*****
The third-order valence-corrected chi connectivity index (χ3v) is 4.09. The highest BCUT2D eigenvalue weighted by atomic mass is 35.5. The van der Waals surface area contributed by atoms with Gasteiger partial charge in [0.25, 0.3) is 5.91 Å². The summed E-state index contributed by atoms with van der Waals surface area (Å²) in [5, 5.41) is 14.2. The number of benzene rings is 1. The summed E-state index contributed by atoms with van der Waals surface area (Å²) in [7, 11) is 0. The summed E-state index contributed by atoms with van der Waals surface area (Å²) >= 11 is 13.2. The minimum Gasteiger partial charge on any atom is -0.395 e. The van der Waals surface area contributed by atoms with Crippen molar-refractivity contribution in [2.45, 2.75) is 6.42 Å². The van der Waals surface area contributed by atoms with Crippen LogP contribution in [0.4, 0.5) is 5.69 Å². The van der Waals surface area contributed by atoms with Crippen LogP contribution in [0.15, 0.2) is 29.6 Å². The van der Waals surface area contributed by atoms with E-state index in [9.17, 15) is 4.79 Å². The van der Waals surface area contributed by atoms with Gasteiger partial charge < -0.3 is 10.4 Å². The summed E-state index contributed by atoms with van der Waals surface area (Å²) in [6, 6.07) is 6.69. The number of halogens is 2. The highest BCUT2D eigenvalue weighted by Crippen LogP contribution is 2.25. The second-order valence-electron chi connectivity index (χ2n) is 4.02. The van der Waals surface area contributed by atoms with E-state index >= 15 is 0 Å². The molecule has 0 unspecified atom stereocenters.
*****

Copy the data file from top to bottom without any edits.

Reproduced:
The third-order valence-corrected chi connectivity index (χ3v) is 4.09. The highest BCUT2D eigenvalue weighted by atomic mass is 35.5. The van der Waals surface area contributed by atoms with Gasteiger partial charge in [0.25, 0.3) is 5.91 Å². The summed E-state index contributed by atoms with van der Waals surface area (Å²) in [5, 5.41) is 14.2. The number of benzene rings is 1. The summed E-state index contributed by atoms with van der Waals surface area (Å²) in [7, 11) is 0. The summed E-state index contributed by atoms with van der Waals surface area (Å²) >= 11 is 13.2. The minimum Gasteiger partial charge on any atom is -0.395 e. The van der Waals surface area contributed by atoms with Crippen molar-refractivity contribution in [2.45, 2.75) is 6.42 Å². The van der Waals surface area contributed by atoms with Crippen LogP contribution in [0.4, 0.5) is 5.69 Å². The van der Waals surface area contributed by atoms with Crippen LogP contribution in [0.15, 0.2) is 29.6 Å². The van der Waals surface area contributed by atoms with E-state index in [9.17, 15) is 4.79 Å². The van der Waals surface area contributed by atoms with Gasteiger partial charge < -0.3 is 10.4 Å². The summed E-state index contributed by atoms with van der Waals surface area (Å²) in [6, 6.07) is 6.69. The number of halogens is 2. The highest BCUT2D eigenvalue weighted by Crippen LogP contribution is 2.25. The second-order valence-electron chi connectivity index (χ2n) is 4.02. The van der Waals surface area contributed by atoms with E-state index >= 15 is 0 Å². The molecule has 0 unspecified atom stereocenters.